Our Beloved Month of August

1) The Social Network The Social Network has garnered much praise this year, with many critics proclaiming it something along the lines of “the film of our times”. While I’m about to laud the movie even more, I wouldn’t go that far. In fact, the great strength of The Social Network is that it doesn’t rely on an affected importance of Facebook or “our times” to create drama. Instead it brilliantly and methodically builds its own drama, constructs its own importance. The film is rich enough to support any theory about its depiction of a uniquely 21st century brand of greed, ambition or genius, but more importantly it succeeds on its own merits. In the backlash that’s sure to come from the extraordinary praise The Social Network has gotten this awards season, we should not forget that, more than a movie about our times, this is just as unapologetically smart, exciting and entertaining a film as you’re likely to see.

2) Our Beloved Month of August – The blurred line between documentaries and narrative features has been much discussed this year, but no film made more of the conceit than this beguiling travelogue-musical-drama. Director Miguel Gomes documents the modest people and rustic festivals of a small Portuguese town with such breezy, amiable directness that the intricacy of his design, once revealed, comes as a true shock.

3) Mother – Emerging from the vibrant cinema scene of Korea, Bong Joon-ho has been dazzling since his debut feature in 2001. While Mother doesn’t have the same large scope of Memories of Murder, it does feature his characteristic blending of tones and genres. He masterfully injects humor into scenes of drama and suspense, and lends poignancy to moments of comedy, all while juggling a murder mystery that will keep you guessing.

4) Alamar – A joyous and unassuming little film, Alamar chronicles a few days in the life a boy and his dad. The pair swim, fish and play among the reefs of Mexico, a world apart, the film makes clear, from the land and cities beyond. Director Pedro González-Rubio gracefully films his subjects and the waters and skies they love, and though the images are beautiful, the reef is grounded in reality; it’s exotic but a recognizably genuine place full of real people. Similarly, the dynamics of father-son relationship are real and touching, never succumbing to sentimentality.

5) Toy Story 3 – Pixar’s streak of excellence continues as the Toy Story saga concludes, in a film about, fittingly, aging and mortality. Its bravely mature themes will justly be what’s remembered about this film, but let’s not forget its inspired, manic fun. After all, wrapped up in this mournful story of growing up is a brilliant send-up of the prison escape film that brought us the image of Mr. Tortilla Head.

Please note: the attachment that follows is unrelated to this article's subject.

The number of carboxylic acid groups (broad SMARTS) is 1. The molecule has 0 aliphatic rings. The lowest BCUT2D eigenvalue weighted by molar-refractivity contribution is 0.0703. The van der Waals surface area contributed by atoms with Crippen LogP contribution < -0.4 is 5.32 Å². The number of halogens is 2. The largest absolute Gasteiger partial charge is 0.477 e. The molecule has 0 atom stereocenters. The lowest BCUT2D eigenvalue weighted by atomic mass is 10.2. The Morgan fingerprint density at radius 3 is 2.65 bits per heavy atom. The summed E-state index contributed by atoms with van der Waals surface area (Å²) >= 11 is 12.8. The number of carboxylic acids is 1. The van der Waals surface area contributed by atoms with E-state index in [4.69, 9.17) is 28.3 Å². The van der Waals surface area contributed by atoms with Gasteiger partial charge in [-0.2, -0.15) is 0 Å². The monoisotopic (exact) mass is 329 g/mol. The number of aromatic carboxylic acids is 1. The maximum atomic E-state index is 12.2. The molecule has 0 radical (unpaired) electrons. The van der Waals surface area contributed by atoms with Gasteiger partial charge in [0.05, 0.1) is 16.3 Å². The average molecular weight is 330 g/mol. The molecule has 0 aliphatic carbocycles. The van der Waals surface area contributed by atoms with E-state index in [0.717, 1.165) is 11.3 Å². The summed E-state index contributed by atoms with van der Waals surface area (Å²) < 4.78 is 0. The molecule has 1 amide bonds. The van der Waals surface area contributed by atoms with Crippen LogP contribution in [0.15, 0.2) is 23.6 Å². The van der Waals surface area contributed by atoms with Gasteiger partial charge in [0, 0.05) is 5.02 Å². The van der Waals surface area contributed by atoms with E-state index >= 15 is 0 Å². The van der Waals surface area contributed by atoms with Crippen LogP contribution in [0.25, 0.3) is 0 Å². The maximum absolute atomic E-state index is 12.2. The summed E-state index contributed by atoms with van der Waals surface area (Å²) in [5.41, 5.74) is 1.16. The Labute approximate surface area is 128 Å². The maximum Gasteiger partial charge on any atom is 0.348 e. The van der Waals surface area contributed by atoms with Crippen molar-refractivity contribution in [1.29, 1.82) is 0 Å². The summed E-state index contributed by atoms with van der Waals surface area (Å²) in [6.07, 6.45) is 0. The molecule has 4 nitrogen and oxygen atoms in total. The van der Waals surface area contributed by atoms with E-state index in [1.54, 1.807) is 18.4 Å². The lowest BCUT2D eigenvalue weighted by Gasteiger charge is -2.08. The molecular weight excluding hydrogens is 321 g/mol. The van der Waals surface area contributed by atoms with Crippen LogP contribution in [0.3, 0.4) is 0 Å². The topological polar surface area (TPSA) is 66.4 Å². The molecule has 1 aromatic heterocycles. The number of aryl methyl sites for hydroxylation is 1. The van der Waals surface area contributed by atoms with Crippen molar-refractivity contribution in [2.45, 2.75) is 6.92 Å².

6) Black Swan – Darren Aronofsky’s visual style has, thankfully, matured over the decade since Requiem for a Dream. By keeping the camera out of the way of his story and making the most of tools like sound and editing, he constructs a very precise feel and rhythm which perfectly complements the dark, twisted psyche of his protagonist. At times, the story comes across as sketchy or broad, but it’s saved by an embrace of horror conventions and pure, exhilarating filmmaking.

7) Sweetgrass – The refreshingly, deceptively simple Sweetgrass proves that a documentary doesn’t need narration, but can tell a compelling story with nothing more than the strength of its images and the persistence of its gaze. A strictly observational look at Montana sheep headers – modern day cowboys – and the tasks, terrain and animals that define them, the film is surprisingly poignant and subtle. As an added bonus, it features the most elegant profanity since In The Loop.

.8) A Prophet A Prophet is long, epic and enigmatic, but it might be the most watchable two and a half hours of the year. It understands the importance of small moments and layers the film in immersive detail. A few unexplained, surreal moments give this prison drama the feel of myth and are a welcomed addition to its gritty, realistic tone.

9) I Am Love – Tilda Swinton delivers a standout performance in this Italian neo-melodrama from director Luca Guadagnino. The tone is heightened and exaggerated, at times almost ridiculously so, but its pitch is perfectly calibrated. Guadagnino matches his material’s ornate drama, employing a sweeping, lusty, romantic camera and whipping things up to a thrilling emotional climax.

10) Vengeance – Johnnie To’s Vengeance is everything an action film should be: exciting, creative, over-the-top and masterfully constructed. To composes breathless setpieces, painting with almost surreal swathes of vivid red blood, but he also stages slower scenes with just as much care. The film is at heart a simple revenge story, but it’s written with wit and intelligence and features characters worth caring about.

Honorable Mentions: The Secret in Their Eyes, Exit Through the Gift Shop, The Ghost Writer, True Grit, Scott Pilgrim vs. the World

Best Lead Performances of 2010

  • Leonardo DiCaprio – Shutter Island
  • Jesse Eisenberg – The Social Network
  • Kim Hye-Ja – Mother
  • Tahar Rahim – A Prophet
  • Tilda Swinton – I Am Love

Best Supporting Performances of 2010

  • Niels Arestrup – A Prophet
  • Sónia Bandeira – Our Beloved Month of August
  • Pierce Brosnan – The Ghost Writer
  • Justin Timberlake – The Social Network
  • Mia Wasikowska – The Kids Are All Right